Jack feels Jill is greedy. Jill feels jack is mean. That is, Jack feels Jill wants too much from him whereas Jill feels jack does not give her enough. Moreover, Jack feels that Jill is mean as well as greedy. And Jill feels that jack is greedy as well as mean. Each feels that the other has and is withholding what he or she needs. Moreover, Jack does not feel he is either greedy or mean himself, nor does Jill. Jack, however, realizes that Jill thinks he is mean, and Jill realizes that Jack thinks she is greedy. In view of the fact that Jack feels he is already overgenerous, he resents being regarded as mean. In view of the fact that Jill feels she puts up with so little, she resents being regarded as greedy. Since Jack feels generous but realizes that Jill thinks he is mean, and since Jill feels deprived and realizes that Jack thinks she is greedy, each resents the other and retaliates. If, after all I've put up with, you feel that I'm greedy, then I'm not going to be so forbearing in the future. If, after all I've given you, you feel I'm mean, then you're not getting anything from me anymore. The circle is whirling and becomes increasingly vicious. Jack becomes increasingly exhausted by Jill's greed and Jill becomes increasingly starved by Jack's meanness. Their relationship eventually breaks up.
It is important to distinguish facts from inferences to achieve effective perceiving. A fact is something that you know to be true, on the basis of observation. You see a woman walking down the street carrying a briefcase. The statement "That woman is carrying a briefcase" is a fact. If the woman with the briefcase has a frown on her face, you may state, "That woman is unhappy." This second statement is an inference, since it cannot be verified.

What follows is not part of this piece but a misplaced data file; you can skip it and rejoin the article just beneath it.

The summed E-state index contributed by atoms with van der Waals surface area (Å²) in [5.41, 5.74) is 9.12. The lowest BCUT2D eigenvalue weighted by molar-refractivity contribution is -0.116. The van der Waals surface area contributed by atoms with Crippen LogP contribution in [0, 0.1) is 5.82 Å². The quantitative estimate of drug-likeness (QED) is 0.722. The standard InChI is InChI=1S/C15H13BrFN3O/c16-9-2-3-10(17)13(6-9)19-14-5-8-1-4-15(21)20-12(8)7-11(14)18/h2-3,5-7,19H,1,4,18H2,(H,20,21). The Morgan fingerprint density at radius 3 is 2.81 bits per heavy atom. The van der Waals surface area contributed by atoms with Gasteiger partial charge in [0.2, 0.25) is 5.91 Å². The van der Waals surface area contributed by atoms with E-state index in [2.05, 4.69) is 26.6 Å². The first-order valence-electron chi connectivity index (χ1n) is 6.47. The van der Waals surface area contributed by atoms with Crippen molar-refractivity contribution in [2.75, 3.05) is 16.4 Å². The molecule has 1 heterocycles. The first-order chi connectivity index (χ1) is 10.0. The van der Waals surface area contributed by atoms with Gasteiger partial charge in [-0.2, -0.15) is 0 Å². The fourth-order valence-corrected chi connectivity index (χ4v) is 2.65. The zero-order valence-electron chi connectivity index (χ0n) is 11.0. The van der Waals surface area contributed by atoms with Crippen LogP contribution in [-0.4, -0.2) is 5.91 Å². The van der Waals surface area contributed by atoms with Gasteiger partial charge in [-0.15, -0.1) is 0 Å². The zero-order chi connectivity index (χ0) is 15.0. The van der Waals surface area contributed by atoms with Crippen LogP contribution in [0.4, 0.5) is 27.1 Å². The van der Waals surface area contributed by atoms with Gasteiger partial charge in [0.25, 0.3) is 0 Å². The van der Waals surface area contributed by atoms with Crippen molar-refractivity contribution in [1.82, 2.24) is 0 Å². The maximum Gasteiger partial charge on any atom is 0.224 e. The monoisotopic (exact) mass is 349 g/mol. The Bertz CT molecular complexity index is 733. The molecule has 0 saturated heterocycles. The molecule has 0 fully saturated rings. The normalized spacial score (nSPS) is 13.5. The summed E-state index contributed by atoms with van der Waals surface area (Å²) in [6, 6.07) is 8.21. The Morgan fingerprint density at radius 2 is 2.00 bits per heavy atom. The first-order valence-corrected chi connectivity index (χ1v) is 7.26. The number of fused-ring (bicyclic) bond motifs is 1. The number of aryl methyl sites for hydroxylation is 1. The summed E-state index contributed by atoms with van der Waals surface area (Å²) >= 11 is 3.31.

Anybody ever hear of the story of the blind men and the elephant? The story is about five blind friends who decide to learn about the elephant-a creature that they had heard of but that they had never experienced firsthand. The five split up to find out what they could about the elephant and then came back to meet and compare notes.
"The elephant," said the first blind man, "is very much like a snake."
"No," said the second. "The elephant is very much like a rope."
The other friends had different replies. One said an elephant is like a large leaf, another said it was like the trunk of a tree, and the last one said that the elephant is like an immense wall.
The blind men get /into/ a terrible fight.
How could they have avoided this?
Each blind man in the story had become a specialist on one part of the elephant and refused to acknowledge that there may be something that he did not know.
All of the blind men were right on their own perception. Together, if they figured out how to learn from one another, they would have also been right and would have benefited from their differing viewpoints to know more about elephants than any single one of them could by acting alone.